Teach Men & Boys About Feelings

Ask a 7-year-old how he feels and he’ll usually say, “Good” or “Bad.” That’s because he hasn’t really learned enough feelings words to fully and truly describe how he feels. If you challenged him to name 10 feelings to earn a prize, he could probably come up with: Happy, Sad, Mad, and Scared, but he’d probably try to add similar words like Glad and Angry to round out his list. He’d probably also try to add words like Great, Awesome, Fantastic, Awful, Terrible, or Really Bad when he ran out of more descriptive feeling words. Little kids don’t know the right words to describe their feelings. They have to be taught words for what they’re feeling and only adults who know and use feeling words can do the job.

Ask a 35-year-old man how he feels, and you’re likely to get almost the same responses as you get from a 7-year-old. He may be able to compose a list of 10 feeling words more successfully than his younger counterpart, but it’s also likely that his list includes things like Bored, Tired, Okay, Fine, and Cool, which are also really not feeling words, but rather, more like descriptions of temporary states.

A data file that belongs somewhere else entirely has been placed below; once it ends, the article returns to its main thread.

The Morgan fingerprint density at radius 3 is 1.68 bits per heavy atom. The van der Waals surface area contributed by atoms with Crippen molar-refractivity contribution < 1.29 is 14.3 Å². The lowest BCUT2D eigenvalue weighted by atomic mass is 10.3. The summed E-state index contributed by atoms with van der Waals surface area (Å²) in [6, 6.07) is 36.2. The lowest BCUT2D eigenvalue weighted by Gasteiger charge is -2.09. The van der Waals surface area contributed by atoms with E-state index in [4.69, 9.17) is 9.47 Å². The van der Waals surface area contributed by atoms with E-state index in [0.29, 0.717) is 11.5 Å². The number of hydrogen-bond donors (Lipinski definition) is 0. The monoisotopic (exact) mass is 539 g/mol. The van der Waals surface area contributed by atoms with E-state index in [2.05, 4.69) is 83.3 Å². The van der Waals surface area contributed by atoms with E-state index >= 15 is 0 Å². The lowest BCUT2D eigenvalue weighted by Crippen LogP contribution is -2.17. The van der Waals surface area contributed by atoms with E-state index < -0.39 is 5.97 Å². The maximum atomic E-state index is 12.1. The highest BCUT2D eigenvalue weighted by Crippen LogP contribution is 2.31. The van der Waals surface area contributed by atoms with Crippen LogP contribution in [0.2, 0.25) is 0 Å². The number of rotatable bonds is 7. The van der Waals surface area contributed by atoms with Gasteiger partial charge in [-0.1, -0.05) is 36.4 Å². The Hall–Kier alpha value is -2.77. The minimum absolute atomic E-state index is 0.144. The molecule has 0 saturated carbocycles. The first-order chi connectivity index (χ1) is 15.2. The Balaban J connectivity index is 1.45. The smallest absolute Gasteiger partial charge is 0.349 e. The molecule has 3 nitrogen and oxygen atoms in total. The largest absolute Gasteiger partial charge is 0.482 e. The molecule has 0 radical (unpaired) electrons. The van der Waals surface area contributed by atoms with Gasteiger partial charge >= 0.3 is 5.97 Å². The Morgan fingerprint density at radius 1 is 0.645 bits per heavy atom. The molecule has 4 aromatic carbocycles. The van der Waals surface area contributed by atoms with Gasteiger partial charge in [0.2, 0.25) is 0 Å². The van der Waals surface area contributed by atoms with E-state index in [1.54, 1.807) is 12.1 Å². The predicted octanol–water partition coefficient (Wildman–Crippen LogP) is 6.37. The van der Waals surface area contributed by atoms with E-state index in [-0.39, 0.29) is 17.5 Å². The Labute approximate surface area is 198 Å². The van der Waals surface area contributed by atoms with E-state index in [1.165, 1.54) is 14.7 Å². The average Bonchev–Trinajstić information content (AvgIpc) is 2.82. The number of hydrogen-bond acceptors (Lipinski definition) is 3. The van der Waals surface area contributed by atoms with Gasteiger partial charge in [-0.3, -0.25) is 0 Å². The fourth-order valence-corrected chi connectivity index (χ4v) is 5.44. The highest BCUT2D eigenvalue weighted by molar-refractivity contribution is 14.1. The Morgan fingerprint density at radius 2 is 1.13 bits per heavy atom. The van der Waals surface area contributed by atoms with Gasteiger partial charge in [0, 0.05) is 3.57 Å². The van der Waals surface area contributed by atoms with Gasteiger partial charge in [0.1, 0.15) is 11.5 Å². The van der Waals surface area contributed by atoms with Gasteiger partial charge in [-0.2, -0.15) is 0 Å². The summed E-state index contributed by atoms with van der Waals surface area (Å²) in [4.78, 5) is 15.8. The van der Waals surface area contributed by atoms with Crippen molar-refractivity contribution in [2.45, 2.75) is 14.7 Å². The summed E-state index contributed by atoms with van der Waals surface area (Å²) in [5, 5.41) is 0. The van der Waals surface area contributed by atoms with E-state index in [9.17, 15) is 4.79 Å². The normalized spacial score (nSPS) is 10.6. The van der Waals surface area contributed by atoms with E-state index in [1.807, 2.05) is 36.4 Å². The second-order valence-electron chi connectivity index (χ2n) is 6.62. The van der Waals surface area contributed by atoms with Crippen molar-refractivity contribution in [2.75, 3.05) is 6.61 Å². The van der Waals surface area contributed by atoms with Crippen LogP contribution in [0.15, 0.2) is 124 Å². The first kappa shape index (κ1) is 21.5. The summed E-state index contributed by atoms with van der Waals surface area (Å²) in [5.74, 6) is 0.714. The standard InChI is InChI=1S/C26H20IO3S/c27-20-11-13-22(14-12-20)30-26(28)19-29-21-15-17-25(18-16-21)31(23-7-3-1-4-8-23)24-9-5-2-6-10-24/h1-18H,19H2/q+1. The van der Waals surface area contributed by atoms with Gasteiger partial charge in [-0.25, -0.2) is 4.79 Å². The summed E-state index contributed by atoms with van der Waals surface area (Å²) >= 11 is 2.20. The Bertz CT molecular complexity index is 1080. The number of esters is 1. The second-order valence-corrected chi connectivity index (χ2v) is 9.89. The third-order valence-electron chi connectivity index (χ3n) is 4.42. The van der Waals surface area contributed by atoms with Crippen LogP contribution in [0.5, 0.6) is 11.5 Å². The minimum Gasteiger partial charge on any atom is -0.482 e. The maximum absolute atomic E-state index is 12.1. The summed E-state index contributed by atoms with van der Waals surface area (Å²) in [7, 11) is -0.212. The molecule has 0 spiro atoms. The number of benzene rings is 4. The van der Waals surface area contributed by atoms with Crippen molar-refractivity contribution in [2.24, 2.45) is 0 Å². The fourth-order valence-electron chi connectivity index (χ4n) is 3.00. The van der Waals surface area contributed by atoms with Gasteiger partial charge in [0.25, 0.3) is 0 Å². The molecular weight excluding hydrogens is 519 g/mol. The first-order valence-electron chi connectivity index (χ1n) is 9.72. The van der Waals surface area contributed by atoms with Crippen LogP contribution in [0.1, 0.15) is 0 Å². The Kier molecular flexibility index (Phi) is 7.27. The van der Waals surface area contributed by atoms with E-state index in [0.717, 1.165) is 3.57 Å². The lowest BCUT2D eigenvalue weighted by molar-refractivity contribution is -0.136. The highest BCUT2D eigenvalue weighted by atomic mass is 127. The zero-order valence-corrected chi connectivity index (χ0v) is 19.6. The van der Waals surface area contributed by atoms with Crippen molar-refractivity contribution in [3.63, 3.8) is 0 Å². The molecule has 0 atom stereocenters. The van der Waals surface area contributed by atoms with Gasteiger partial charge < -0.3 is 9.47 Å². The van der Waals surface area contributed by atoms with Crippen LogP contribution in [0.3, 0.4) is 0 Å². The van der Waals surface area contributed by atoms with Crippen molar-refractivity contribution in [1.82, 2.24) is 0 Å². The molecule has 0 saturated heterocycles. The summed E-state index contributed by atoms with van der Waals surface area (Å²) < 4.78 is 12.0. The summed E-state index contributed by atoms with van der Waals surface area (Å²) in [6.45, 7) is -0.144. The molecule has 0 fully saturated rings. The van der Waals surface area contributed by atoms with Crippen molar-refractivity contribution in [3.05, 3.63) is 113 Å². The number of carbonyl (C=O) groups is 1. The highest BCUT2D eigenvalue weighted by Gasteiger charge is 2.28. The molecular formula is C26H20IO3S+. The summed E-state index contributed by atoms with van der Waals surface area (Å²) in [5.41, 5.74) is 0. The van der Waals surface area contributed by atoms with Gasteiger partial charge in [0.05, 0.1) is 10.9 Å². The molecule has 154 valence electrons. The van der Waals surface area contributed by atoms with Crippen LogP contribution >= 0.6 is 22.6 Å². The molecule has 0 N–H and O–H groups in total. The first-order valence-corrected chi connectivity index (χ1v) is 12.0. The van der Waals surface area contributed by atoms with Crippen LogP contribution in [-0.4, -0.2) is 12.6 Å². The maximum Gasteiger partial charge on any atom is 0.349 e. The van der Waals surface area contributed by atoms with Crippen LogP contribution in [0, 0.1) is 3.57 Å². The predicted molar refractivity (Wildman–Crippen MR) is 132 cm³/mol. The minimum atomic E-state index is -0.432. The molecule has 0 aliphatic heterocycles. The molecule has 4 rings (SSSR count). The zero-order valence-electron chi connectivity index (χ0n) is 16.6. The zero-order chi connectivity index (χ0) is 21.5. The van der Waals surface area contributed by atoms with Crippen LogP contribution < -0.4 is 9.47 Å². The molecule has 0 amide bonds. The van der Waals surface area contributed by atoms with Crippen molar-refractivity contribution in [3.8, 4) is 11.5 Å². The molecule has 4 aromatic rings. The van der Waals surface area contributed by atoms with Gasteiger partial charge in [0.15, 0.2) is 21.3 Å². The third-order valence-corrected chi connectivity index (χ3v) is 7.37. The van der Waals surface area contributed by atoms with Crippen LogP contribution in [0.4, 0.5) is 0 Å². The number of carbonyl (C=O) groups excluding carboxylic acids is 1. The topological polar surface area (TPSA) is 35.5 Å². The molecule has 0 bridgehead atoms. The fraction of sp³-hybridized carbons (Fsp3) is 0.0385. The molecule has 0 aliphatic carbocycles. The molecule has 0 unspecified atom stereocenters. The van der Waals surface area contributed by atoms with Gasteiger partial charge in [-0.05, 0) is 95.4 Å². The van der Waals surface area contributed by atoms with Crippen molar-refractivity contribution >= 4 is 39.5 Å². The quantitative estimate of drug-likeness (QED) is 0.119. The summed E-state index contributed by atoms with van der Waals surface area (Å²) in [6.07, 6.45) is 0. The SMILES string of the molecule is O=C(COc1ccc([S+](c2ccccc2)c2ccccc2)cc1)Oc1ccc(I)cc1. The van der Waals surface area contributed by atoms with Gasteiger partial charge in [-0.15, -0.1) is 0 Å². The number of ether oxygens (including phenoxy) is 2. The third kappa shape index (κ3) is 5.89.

Why are men likely to be unable to express their feelings? Often, they were never taught how to express their feelings. As boys, they may not have been encouraged to experience, express, and process their feelings, especially any negative ones. We tend to tell little boys “Shake it off” or “Get Up” or “You’re Okay,” when something happens that might actually hurt them. They learn, early on, not to express their emotions, and then, later, not to even trust them.

When women complain that boyfriends or husbands aren’t sharing their feelings, they need to be compassionate and determine if feelings are something that the man has ever even learned about. If not, take the time to teach him and make sure it’s okay that he express his feelings around the household and to you, personally. Keep in mind that it is largely mothers who teach their boys about feelings and that if we want to have men that express their emotions, we have to raise boys who can do that, and it might start with training their dads first.

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